In short, the environmental review mandated by SEQRA placed an obligation on city and state officials to protect Fruit Belt residents beforehand from the “upending of their lives” that might result from BNMC expansion and growth. Disturbingly, government officials have consistently failed to comply with their obligations under SEQRA. Fruit Belt residents have just reason to feel betrayed.
Although the BNMC Board of Directors acknowledged in 2010 that “the transition” between the medical campus and the Fruit Belt neighborhood must be carefully considered, dramatic expansion has occurred without concern for the Fruit Belt.
For a decade-and-a-half, Western New York powerbrokers have allowed virtually unfettered economic development in and around the medical campus to take priority over the quality of life of nearby residents. According to the BNMC, the clinical, research and support space on the medical campus doubled in size from 4.5 million square feet in 2002 – when the Buffalo Niagara Medical Campus, Inc. was formed – to 9.0 million square feet in 2017. During that same time period, the number of employees and students converging on the 120-acre campus grew from 7,000 to approximately 17,000.
From BNMC’s Report to the Community 2014.
Acknowledging that “the dramatic growth of the campus” far exceeded its initial expectations, the BNMC Board of Directors updated its original 2003 master plan in 2010. Expecting an accelerated eastward expansion of the medical campus, the BNMC board made the following statement in the update: “The transition between the medical campus and the Fruit Belt neighborhood must be carefully considered to take advantage of proximity while also mediating building scale, character and use.”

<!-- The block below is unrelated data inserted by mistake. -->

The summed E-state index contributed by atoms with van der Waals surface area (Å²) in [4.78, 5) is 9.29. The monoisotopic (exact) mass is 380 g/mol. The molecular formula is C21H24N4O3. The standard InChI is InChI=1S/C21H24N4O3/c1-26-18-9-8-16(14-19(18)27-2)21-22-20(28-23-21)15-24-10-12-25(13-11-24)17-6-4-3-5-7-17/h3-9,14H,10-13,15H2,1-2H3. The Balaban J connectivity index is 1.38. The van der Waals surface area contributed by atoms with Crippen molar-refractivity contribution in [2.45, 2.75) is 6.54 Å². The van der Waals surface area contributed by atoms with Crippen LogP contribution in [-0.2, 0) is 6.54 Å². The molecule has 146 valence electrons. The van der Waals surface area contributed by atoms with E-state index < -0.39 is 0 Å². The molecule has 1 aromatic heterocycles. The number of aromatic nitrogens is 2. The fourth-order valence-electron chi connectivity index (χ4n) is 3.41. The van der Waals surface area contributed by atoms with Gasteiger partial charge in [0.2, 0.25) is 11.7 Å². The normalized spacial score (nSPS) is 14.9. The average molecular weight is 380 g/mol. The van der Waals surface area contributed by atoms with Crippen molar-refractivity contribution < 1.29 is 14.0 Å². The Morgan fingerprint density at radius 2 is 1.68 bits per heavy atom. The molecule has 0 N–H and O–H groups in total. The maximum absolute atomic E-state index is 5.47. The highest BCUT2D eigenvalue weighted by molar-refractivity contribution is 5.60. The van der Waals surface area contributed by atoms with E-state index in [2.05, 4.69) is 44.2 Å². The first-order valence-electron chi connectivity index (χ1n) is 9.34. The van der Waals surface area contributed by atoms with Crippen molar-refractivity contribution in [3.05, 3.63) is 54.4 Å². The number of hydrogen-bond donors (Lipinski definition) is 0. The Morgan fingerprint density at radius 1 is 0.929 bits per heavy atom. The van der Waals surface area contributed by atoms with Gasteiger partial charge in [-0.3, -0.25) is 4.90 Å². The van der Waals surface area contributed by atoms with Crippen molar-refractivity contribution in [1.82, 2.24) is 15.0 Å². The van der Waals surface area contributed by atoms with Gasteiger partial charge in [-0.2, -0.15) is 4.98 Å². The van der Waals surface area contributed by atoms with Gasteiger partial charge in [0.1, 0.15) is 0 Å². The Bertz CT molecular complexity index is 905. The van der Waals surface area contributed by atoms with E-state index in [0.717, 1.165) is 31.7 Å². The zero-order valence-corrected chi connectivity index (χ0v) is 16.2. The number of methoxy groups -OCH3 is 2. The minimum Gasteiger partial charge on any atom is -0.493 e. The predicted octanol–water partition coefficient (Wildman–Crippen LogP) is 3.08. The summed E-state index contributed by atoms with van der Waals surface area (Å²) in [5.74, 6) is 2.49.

The 2010 Master Plan Update highlighted a list of “important and necessary initiatives,” which included the preparation of a “campus-wide” Generic Environmental Impact Statement [GEIS] to “establish conditions under which future actions [that is, proposed development projects] would be undertaken.” The GEIS was envisioned by the BNMC board as a neutral platform where information could be gathered and development options and impacts fully and publicly assessed. The City of Buffalo was considered the ideal entity to serve as the “lead agency” in guiding preparation of the GEIS.